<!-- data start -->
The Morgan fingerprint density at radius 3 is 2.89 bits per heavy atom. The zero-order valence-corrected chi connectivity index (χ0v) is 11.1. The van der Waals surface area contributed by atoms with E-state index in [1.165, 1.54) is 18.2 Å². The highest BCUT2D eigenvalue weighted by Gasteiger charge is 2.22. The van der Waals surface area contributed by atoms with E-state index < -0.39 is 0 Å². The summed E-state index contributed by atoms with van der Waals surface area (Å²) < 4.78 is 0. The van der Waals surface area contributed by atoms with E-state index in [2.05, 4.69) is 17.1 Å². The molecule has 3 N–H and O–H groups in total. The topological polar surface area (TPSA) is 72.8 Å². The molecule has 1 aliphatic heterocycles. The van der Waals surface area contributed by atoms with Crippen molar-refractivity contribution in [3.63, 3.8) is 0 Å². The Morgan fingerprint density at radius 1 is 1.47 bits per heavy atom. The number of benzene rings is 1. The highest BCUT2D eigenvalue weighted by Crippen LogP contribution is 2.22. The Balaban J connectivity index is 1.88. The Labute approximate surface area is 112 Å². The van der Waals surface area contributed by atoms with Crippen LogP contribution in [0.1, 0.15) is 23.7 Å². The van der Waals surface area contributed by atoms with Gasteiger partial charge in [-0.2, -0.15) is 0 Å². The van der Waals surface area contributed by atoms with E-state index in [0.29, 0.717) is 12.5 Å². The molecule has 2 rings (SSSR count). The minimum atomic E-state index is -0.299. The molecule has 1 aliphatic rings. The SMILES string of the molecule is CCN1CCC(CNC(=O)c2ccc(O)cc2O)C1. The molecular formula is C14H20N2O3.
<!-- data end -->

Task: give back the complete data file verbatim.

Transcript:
The Morgan fingerprint density at radius 3 is 2.89 bits per heavy atom. The zero-order valence-corrected chi connectivity index (χ0v) is 11.1. The van der Waals surface area contributed by atoms with E-state index in [1.165, 1.54) is 18.2 Å². The highest BCUT2D eigenvalue weighted by Gasteiger charge is 2.22. The van der Waals surface area contributed by atoms with E-state index < -0.39 is 0 Å². The summed E-state index contributed by atoms with van der Waals surface area (Å²) < 4.78 is 0. The van der Waals surface area contributed by atoms with E-state index in [2.05, 4.69) is 17.1 Å². The molecule has 3 N–H and O–H groups in total. The topological polar surface area (TPSA) is 72.8 Å². The molecule has 1 aliphatic heterocycles. The van der Waals surface area contributed by atoms with Crippen molar-refractivity contribution in [3.63, 3.8) is 0 Å². The Morgan fingerprint density at radius 1 is 1.47 bits per heavy atom. The number of benzene rings is 1. The highest BCUT2D eigenvalue weighted by Crippen LogP contribution is 2.22. The Balaban J connectivity index is 1.88. The Labute approximate surface area is 112 Å². The van der Waals surface area contributed by atoms with Crippen LogP contribution in [0.1, 0.15) is 23.7 Å². The van der Waals surface area contributed by atoms with Gasteiger partial charge in [-0.2, -0.15) is 0 Å². The van der Waals surface area contributed by atoms with E-state index in [0.29, 0.717) is 12.5 Å². The molecule has 2 rings (SSSR count). The minimum atomic E-state index is -0.299. The molecule has 1 aliphatic rings. The SMILES string of the molecule is CCN1CCC(CNC(=O)c2ccc(O)cc2O)C1. The molecular formula is C14H20N2O3.